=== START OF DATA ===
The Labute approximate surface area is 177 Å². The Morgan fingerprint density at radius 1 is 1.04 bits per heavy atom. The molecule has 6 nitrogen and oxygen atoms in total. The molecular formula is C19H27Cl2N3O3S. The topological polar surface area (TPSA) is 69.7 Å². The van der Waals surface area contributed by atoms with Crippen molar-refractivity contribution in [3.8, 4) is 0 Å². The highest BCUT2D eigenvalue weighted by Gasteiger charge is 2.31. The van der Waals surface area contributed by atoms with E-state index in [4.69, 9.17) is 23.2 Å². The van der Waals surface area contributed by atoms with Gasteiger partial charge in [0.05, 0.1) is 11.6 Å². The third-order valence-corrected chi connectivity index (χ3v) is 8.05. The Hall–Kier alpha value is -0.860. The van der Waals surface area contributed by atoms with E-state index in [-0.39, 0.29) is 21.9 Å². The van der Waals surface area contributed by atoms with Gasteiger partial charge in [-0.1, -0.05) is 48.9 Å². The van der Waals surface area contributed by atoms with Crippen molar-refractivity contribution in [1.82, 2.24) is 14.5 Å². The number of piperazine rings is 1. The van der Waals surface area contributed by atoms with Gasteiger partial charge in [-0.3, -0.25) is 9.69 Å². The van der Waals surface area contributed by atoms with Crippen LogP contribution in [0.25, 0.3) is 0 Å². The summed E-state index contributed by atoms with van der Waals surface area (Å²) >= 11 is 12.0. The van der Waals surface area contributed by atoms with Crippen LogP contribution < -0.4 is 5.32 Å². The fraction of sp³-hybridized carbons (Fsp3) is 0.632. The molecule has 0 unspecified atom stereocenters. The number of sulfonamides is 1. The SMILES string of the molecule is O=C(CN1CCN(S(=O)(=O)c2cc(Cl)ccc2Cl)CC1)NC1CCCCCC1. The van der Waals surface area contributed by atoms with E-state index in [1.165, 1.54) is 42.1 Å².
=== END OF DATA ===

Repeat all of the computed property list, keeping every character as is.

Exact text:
The Labute approximate surface area is 177 Å². The Morgan fingerprint density at radius 1 is 1.04 bits per heavy atom. The molecule has 6 nitrogen and oxygen atoms in total. The molecular formula is C19H27Cl2N3O3S. The topological polar surface area (TPSA) is 69.7 Å². The van der Waals surface area contributed by atoms with Crippen molar-refractivity contribution in [3.8, 4) is 0 Å². The highest BCUT2D eigenvalue weighted by Gasteiger charge is 2.31. The van der Waals surface area contributed by atoms with E-state index in [4.69, 9.17) is 23.2 Å². The van der Waals surface area contributed by atoms with Gasteiger partial charge in [0.05, 0.1) is 11.6 Å². The third-order valence-corrected chi connectivity index (χ3v) is 8.05. The Hall–Kier alpha value is -0.860. The van der Waals surface area contributed by atoms with E-state index in [-0.39, 0.29) is 21.9 Å². The van der Waals surface area contributed by atoms with Gasteiger partial charge in [-0.1, -0.05) is 48.9 Å². The van der Waals surface area contributed by atoms with Crippen molar-refractivity contribution in [1.82, 2.24) is 14.5 Å². The number of piperazine rings is 1. The van der Waals surface area contributed by atoms with Gasteiger partial charge in [-0.3, -0.25) is 9.69 Å². The van der Waals surface area contributed by atoms with Crippen LogP contribution in [0.25, 0.3) is 0 Å². The summed E-state index contributed by atoms with van der Waals surface area (Å²) >= 11 is 12.0. The van der Waals surface area contributed by atoms with Crippen LogP contribution < -0.4 is 5.32 Å². The fraction of sp³-hybridized carbons (Fsp3) is 0.632. The molecule has 0 unspecified atom stereocenters. The number of sulfonamides is 1. The SMILES string of the molecule is O=C(CN1CCN(S(=O)(=O)c2cc(Cl)ccc2Cl)CC1)NC1CCCCCC1. The van der Waals surface area contributed by atoms with E-state index in [1.165, 1.54) is 42.1 Å².